#4 Greg Costikyan: After I got the gaming bug, back in those sweaty, adolescent days, I came across a title in the Waldenbooks at the local mall that combined gaming with one of my all-time favorite films: Star Wars: The Roleplaying Game. There was little question that I had to have it, and shortly thereafter it was mine. I think I begged my mother for the money, and ended up with both the first edition rules as well as the Star Wars Sourcebook. Even at that age, my knowledge of Star Wars was pretty vast (at least compared to my player base), and I ran countless Star Wars games (many of them via email). Now, I don't know Greg, but I do know that, because of the Star Wars RPG, his contribution to my life as a GM, a player, and a writer has been astronomical.

#3 - Lynn Abbey: I consider Lynn Abbey a good friend, and I made her acquaintance in a relatively innocuous manner: by sending in a fan letter. I don't remember the details, but I don't think the email gushed praise. It was more along the lines of, "I love what you did with The Brazen Gambit! Can you give me some clues on what the city-state of Urik is like?" From there, we ended up emailing back and forth for a number of years, until we finally got to meet in person when I was asked to write for Green Ronin's adaptation of the Thieves' World setting. If Lynn taught me anything, it was about world and character design, and that you need to consider the minute details that make up the larger whole.

#2 - Mike Pondsmith: For Cyberpunk. I've known Mike for many years, but I can't say I know him very well. If I didn't give him props for Cyberpunk, I'd be a liar of the worst sort. Cyberpunk was one of the first games I played (and eventually bought) that got me running and playing on a regular basis. After a time, it was the first game I really made an effort to tinker with, rules-wise, and it was also the first game I tried very hard to write for professionally (I wasn't successful, but I did learn a lot).

#1 JD Wiker: Yeah, yeah. Blame JD. When Alternity was at its height (which is a somewhat relative indication of altitude, given that I was the only person in Southern California who was buying its products on a regular basis), I made a couple of submissions to Dragon Magazine in support of Alternity. Somehow, I managed to open up a dialog with JD, which eventually led to a long-lasting friendship. JD taught me what Wizards of the Coast expected of freelancers, sure, but he also gave me an insight into the fact that what you write has to be more than just cool; it has to be balanced and it has to make sense. I'm not sure I would've gotten anywhere in publishing if it hadn't been for JD's insight and encouragement.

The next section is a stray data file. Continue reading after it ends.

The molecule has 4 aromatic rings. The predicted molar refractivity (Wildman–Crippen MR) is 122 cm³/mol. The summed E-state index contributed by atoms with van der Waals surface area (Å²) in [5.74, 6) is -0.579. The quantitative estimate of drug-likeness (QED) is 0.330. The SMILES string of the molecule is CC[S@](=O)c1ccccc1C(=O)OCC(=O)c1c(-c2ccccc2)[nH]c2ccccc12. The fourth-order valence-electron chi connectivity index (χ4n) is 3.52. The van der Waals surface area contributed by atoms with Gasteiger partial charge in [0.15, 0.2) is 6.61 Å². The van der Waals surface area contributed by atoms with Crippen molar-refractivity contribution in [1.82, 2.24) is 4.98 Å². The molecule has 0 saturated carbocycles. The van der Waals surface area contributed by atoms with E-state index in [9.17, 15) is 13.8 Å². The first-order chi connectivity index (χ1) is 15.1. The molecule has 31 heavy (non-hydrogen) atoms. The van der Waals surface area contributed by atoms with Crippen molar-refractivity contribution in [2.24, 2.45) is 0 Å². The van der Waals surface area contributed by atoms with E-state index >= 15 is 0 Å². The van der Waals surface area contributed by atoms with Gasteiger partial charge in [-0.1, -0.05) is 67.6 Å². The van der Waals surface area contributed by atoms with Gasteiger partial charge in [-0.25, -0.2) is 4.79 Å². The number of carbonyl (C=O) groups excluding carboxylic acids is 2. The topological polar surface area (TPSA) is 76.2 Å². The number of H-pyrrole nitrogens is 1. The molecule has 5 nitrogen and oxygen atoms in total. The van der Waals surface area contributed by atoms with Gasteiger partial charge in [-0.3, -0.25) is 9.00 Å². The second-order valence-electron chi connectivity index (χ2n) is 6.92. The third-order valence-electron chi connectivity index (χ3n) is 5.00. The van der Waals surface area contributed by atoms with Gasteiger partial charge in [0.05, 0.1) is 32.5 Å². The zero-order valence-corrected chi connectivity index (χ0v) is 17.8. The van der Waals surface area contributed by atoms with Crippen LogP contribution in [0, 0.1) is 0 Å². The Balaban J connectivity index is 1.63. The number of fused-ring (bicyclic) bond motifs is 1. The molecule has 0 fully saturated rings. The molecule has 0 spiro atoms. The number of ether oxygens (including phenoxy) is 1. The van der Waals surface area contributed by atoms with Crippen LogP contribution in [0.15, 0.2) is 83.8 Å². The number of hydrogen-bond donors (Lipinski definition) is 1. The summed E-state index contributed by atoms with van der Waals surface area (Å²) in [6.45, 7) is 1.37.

There are a number of runners-up, and it's a tough stretch to say I can list them all. There's Dave Arneson and Gary Gygax (for forging the way), Ray Winninger (for his work on the Chill Companion), Steve Jackson (for GURPS, gods bless him), Charles Ryan (for Millennium's End), Erick Wujcik (for the Teenage Mutant Ninja Turtles RPG), Ken St. Andre (for the original Stormbringer RPG), Kevin Siembieda (for the Robotech RPG), and Rob Schwalb (for being evil incarnate, and for teaching what dedication really means).

There are more, far too many to include for every contribution that they've made to me in regards to the hobby, but I'll try to be graceful and leave it like this. It's four am, after all, and I've got to be at work in five hours.
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jedi, hutt

Today I Work

Today, I work.

I've got writing to finish up today. It'll probably run over into tomorrow, too. And then there's another little thing that's due late in the week. Oi, these things seem to get bunched up like a pair of sweaty underwear.

I may even go in to the office tonight to get some other things done, but  you know what? I'm sort of partial to spending two days away from the place, as opposed to the one that has typically been required lately. I spent all night dreaming about the day job, anyway, so it feels like I've been there, anyway.

I hate it when that happens.